You’ve probably already noticed that many Thai phrases, names and terms may be written in different formats in the Romance alphabet (or Latin alphabet) depending on, well, depending on the way things sound phonetically and who writes it down. Sometimes quite frustrating when being in Thailand, say, especially annoying with street names.
But to give an example, the Thai phrase “ท่าฤาษีดัดตน” (which freely translated stands for the Self-Stretching Exercises of the Hermit) sounds and may be written as Reusi Dat Ton, Rusie Datton, Ruesri Dat Ton, Rishi Dutton, Rue See Dat Ton, or even Lucie Daton or Lucy Dutton, just to give a few common translations.
Or, “นวดแผนโบราณ” (Ancient Thai Style Massage) which sounds and is written as Nuad Phaen Boran, Nuat Phaen Bohran or Nwd Fhan Boraṇ.
The same goes for the Thai Sen Sib Energy Lines (also addressed as Sen Sip, Sib Sen, or Sen Prathan Sib). Sen Ittha, for instance, can be found written as Itha, Itta, Ida, or Eeda, and Sen Kalathari as Kalatari, Kalatharee, or Galadhari. Just to give you the idea.
Origins of Sen Sib Line Names
Liberal phonetic translations can of course give problems with understanding the Thai Traditional Medicine (and thus Thai Massage) heritage, but another additional issue, which is the case with the Sen Energy lines, is that some of the Sen Sib (Ten Sen) actually have totally different names.
The reasons to this are that knowledge of the Sen Sib comes from different Thai scriptural sources and in those sources the Sen Sib are (partly) addressed by different names (leaving Thai accents, dialects and regional differences out of the equation). The most important scriptural records are:
- The Tamla Loke Nitan Text (Tamra Rok Nithan Khamchan 11) from the reign of King Rama II (reign: 1809-1824 CE).
- The marble tablets inscriptions with graphics at the Wat Pho temple in Bangkok recorded during the reign of King Rama III (reign: 1824 – 1851 CE).
- The Royal Traditional Thai Medicine Text (Section Massage Patterns or Phaen Nuad 1 and 2) written in 1870 during the reign of King Rama V (reign: 1868 – 1910 CE).
Sen Sib Synonyms
Now, let’s take a look at the Thai Sib Sen name variations we can encounter:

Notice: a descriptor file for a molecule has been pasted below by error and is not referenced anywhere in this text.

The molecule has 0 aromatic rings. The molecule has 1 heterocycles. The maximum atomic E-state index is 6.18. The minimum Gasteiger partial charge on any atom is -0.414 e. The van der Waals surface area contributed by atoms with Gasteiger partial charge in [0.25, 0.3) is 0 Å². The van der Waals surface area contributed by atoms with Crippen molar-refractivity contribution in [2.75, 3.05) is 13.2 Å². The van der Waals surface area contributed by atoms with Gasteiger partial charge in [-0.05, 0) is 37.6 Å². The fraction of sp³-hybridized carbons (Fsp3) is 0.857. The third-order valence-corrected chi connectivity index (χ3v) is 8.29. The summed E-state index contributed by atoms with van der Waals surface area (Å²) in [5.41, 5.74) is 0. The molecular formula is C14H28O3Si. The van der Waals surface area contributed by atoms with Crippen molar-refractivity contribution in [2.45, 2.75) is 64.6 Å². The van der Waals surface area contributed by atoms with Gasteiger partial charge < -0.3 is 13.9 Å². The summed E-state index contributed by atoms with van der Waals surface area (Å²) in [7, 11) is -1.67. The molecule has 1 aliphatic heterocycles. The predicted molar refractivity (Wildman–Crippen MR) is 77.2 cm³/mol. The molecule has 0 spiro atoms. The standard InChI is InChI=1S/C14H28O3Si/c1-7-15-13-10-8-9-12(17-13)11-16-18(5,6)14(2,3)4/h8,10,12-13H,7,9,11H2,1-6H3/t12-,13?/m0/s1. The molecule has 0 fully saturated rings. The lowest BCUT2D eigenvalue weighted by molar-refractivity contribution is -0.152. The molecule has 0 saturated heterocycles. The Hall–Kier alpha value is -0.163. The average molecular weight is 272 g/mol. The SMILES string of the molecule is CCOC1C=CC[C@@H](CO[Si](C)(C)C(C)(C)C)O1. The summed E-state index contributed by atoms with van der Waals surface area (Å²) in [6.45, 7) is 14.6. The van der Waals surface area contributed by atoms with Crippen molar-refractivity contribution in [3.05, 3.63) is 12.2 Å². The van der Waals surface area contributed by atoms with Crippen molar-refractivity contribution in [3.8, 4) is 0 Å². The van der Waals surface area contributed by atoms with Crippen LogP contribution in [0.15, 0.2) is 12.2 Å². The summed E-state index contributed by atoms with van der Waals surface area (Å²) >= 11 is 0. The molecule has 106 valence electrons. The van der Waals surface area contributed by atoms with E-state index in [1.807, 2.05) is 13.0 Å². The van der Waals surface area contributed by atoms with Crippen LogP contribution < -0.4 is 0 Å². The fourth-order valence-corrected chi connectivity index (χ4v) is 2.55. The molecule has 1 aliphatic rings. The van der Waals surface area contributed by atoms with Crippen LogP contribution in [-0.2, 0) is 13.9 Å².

Sumana can be found as Summana or Susummana.
Ittha is written phonetically as Itha, Itta, Ida, or Eeda.
Pingkhala can be found written as Pingla, Pingkla or Pingkala.
Kalathari is found as Kaniataree, Kanlataree, Kantaree, or Galadhari.
Lawusang is also labeled as Lawusank, but has a variety of other names such as Kuchung, Urang, Pusumpawang, Chanthapusang, Sampasaso, Jantapusank or Junthapusunk.
Ulangka is also written as Ulangga, but can be found under completely different labels like Sorawani, Rucham, Ruchum, Rusum, and Sukumusama.
Sahatsarangsi is also written as Sahadsarangsri and has other designations such as Hadsaluedee and Hadsarangsri.
Thawari can be found written as Tawaree, but also as Kongjagorn, Tawanjan, and Tawakata.
Nanthakrawat is also written as Nantagrawad, and carries other names like Kangku, Tawatharee, and Sukumang.
In some definitions Sen Nanthakrawat consists of two distinct lines called Sen Sikhini (starts at the navel and goes to the urethra) and Sen Sukhumang (starts also at the navel but runs over the colon to the anus).
Kitchanna is labeled as Sikkinee, Sikinee, Kish, Sankkinee, and Rattakinee.
In some definitions Sen Kitchanna consists of two distinct lines, depending on the gender, called Sen Pitakun or Pittakun for men (starts at the navel and runs to the penis, including through the testes and prostate) and called Sen Kitcha for women (starts at the navel and runs to the vagina, including through the uterus and ovaries).
Well, things can be quite confusing if you aren’t aware of these differences in spelling and naming. Moreover, depending on the Thai Medicine or Thai Massage school, you will generally learn one set of names (and spelling), which can complicate communications with Thai Healing Arts practitioners of other lineages.
In any case, the variety of labels for the Sen Lines again proves this ubiquitous proverb that so accurately describes the Thai people: Same, Same, but Different.